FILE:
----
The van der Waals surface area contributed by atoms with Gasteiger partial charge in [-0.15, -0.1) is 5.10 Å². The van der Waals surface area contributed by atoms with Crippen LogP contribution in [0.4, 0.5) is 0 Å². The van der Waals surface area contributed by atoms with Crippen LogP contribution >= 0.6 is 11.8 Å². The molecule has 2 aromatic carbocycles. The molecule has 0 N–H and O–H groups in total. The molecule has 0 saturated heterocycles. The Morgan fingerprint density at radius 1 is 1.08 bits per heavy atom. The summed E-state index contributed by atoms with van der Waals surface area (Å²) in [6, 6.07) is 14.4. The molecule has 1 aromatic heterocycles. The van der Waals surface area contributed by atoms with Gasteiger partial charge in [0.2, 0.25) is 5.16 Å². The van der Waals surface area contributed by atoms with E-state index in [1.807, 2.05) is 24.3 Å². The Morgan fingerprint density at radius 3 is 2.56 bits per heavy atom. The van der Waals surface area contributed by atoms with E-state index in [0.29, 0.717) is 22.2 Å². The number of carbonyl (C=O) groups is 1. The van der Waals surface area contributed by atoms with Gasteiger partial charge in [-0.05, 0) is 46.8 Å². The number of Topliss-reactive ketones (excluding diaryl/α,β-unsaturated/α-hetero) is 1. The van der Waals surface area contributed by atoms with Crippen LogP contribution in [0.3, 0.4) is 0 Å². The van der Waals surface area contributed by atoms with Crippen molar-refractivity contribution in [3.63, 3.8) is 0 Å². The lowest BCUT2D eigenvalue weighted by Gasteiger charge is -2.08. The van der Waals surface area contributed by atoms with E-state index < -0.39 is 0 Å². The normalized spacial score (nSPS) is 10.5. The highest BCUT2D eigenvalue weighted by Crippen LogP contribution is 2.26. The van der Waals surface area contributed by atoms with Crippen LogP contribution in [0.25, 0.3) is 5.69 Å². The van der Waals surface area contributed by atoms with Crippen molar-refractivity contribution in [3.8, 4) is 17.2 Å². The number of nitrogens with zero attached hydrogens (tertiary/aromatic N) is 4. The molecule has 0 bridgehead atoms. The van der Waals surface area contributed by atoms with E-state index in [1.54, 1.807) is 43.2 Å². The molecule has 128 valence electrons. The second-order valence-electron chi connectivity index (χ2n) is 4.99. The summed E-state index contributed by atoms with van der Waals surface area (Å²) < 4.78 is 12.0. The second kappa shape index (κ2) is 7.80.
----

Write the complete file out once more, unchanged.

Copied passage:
The van der Waals surface area contributed by atoms with Gasteiger partial charge in [-0.15, -0.1) is 5.10 Å². The van der Waals surface area contributed by atoms with Crippen LogP contribution in [0.4, 0.5) is 0 Å². The van der Waals surface area contributed by atoms with Crippen LogP contribution >= 0.6 is 11.8 Å². The molecule has 2 aromatic carbocycles. The molecule has 0 N–H and O–H groups in total. The molecule has 0 saturated heterocycles. The Morgan fingerprint density at radius 1 is 1.08 bits per heavy atom. The summed E-state index contributed by atoms with van der Waals surface area (Å²) in [6, 6.07) is 14.4. The molecule has 1 aromatic heterocycles. The van der Waals surface area contributed by atoms with Gasteiger partial charge in [0.2, 0.25) is 5.16 Å². The van der Waals surface area contributed by atoms with E-state index in [1.807, 2.05) is 24.3 Å². The Morgan fingerprint density at radius 3 is 2.56 bits per heavy atom. The van der Waals surface area contributed by atoms with E-state index in [0.29, 0.717) is 22.2 Å². The number of carbonyl (C=O) groups is 1. The van der Waals surface area contributed by atoms with Gasteiger partial charge in [-0.05, 0) is 46.8 Å². The number of Topliss-reactive ketones (excluding diaryl/α,β-unsaturated/α-hetero) is 1. The van der Waals surface area contributed by atoms with Crippen LogP contribution in [0.3, 0.4) is 0 Å². The van der Waals surface area contributed by atoms with Crippen molar-refractivity contribution in [3.63, 3.8) is 0 Å². The lowest BCUT2D eigenvalue weighted by Gasteiger charge is -2.08. The van der Waals surface area contributed by atoms with E-state index < -0.39 is 0 Å². The normalized spacial score (nSPS) is 10.5. The highest BCUT2D eigenvalue weighted by Crippen LogP contribution is 2.26. The van der Waals surface area contributed by atoms with Crippen LogP contribution in [0.25, 0.3) is 5.69 Å². The van der Waals surface area contributed by atoms with Crippen molar-refractivity contribution in [3.8, 4) is 17.2 Å². The number of nitrogens with zero attached hydrogens (tertiary/aromatic N) is 4. The molecule has 0 bridgehead atoms. The van der Waals surface area contributed by atoms with E-state index in [1.54, 1.807) is 43.2 Å². The molecule has 128 valence electrons. The second-order valence-electron chi connectivity index (χ2n) is 4.99. The summed E-state index contributed by atoms with van der Waals surface area (Å²) < 4.78 is 12.0. The second kappa shape index (κ2) is 7.80.